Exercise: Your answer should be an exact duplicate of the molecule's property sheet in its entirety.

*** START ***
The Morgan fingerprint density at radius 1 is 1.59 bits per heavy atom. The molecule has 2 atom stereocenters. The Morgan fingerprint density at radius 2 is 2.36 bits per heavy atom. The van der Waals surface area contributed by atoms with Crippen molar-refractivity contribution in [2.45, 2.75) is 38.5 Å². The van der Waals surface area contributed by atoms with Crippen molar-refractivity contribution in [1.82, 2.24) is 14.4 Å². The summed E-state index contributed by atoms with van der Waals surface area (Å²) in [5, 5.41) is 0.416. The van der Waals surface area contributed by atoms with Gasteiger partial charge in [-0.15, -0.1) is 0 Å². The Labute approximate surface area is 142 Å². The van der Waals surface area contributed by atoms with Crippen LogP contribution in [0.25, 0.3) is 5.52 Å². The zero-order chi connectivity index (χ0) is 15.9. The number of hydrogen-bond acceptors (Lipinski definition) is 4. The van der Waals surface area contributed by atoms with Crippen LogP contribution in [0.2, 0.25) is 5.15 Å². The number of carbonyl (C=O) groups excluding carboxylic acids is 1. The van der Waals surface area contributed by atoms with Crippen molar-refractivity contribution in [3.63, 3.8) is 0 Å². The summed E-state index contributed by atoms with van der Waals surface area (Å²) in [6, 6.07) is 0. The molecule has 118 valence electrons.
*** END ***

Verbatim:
The Morgan fingerprint density at radius 1 is 1.59 bits per heavy atom. The molecule has 2 atom stereocenters. The Morgan fingerprint density at radius 2 is 2.36 bits per heavy atom. The van der Waals surface area contributed by atoms with Crippen molar-refractivity contribution in [2.45, 2.75) is 38.5 Å². The van der Waals surface area contributed by atoms with Crippen molar-refractivity contribution in [1.82, 2.24) is 14.4 Å². The summed E-state index contributed by atoms with van der Waals surface area (Å²) in [5, 5.41) is 0.416. The van der Waals surface area contributed by atoms with Gasteiger partial charge in [-0.15, -0.1) is 0 Å². The Labute approximate surface area is 142 Å². The van der Waals surface area contributed by atoms with Crippen LogP contribution in [0.25, 0.3) is 5.52 Å². The zero-order chi connectivity index (χ0) is 15.9. The number of hydrogen-bond acceptors (Lipinski definition) is 4. The van der Waals surface area contributed by atoms with Crippen LogP contribution in [0.2, 0.25) is 5.15 Å². The number of carbonyl (C=O) groups excluding carboxylic acids is 1. The van der Waals surface area contributed by atoms with Crippen molar-refractivity contribution in [3.63, 3.8) is 0 Å². The summed E-state index contributed by atoms with van der Waals surface area (Å²) in [6, 6.07) is 0. The molecule has 118 valence electrons.